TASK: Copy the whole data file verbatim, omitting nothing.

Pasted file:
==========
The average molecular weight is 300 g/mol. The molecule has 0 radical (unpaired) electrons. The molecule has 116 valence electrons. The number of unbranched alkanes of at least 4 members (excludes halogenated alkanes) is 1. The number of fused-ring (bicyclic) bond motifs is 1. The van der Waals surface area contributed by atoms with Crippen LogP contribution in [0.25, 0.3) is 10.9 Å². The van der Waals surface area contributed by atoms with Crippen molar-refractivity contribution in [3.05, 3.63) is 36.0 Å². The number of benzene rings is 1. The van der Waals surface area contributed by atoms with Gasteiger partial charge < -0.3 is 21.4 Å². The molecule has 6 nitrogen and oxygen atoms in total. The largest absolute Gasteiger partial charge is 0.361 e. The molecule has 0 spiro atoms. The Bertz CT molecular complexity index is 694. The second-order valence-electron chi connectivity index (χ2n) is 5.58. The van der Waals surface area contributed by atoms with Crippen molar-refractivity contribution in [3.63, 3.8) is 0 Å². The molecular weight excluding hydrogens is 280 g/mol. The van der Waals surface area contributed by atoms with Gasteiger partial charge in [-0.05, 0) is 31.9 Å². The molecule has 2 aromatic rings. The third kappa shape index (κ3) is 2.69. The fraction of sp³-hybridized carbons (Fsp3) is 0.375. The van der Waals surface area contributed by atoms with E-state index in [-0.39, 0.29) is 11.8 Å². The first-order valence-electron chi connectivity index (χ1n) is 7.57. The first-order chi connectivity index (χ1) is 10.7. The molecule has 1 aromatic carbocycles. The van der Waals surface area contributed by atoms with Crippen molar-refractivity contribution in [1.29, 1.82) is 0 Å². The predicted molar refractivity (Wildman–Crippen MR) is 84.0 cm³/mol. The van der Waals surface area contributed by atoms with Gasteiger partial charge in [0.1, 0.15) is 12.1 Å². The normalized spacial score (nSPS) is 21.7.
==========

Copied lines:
The average molecular weight is 300 g/mol. The molecule has 0 radical (unpaired) electrons. The molecule has 116 valence electrons. The number of unbranched alkanes of at least 4 members (excludes halogenated alkanes) is 1. The number of fused-ring (bicyclic) bond motifs is 1. The van der Waals surface area contributed by atoms with Crippen LogP contribution in [0.25, 0.3) is 10.9 Å². The van der Waals surface area contributed by atoms with Crippen molar-refractivity contribution in [3.05, 3.63) is 36.0 Å². The number of benzene rings is 1. The van der Waals surface area contributed by atoms with Gasteiger partial charge < -0.3 is 21.4 Å². The molecule has 6 nitrogen and oxygen atoms in total. The largest absolute Gasteiger partial charge is 0.361 e. The molecule has 0 spiro atoms. The Bertz CT molecular complexity index is 694. The second-order valence-electron chi connectivity index (χ2n) is 5.58. The van der Waals surface area contributed by atoms with Crippen molar-refractivity contribution in [3.63, 3.8) is 0 Å². The molecular weight excluding hydrogens is 280 g/mol. The van der Waals surface area contributed by atoms with Gasteiger partial charge in [-0.05, 0) is 31.9 Å². The molecule has 2 aromatic rings. The third kappa shape index (κ3) is 2.69. The fraction of sp³-hybridized carbons (Fsp3) is 0.375. The van der Waals surface area contributed by atoms with E-state index in [-0.39, 0.29) is 11.8 Å². The first-order valence-electron chi connectivity index (χ1n) is 7.57. The first-order chi connectivity index (χ1) is 10.7. The molecule has 1 aromatic carbocycles. The van der Waals surface area contributed by atoms with Crippen molar-refractivity contribution in [1.29, 1.82) is 0 Å². The predicted molar refractivity (Wildman–Crippen MR) is 84.0 cm³/mol. The van der Waals surface area contributed by atoms with Gasteiger partial charge in [0.1, 0.15) is 12.1 Å². The normalized spacial score (nSPS) is 21.7.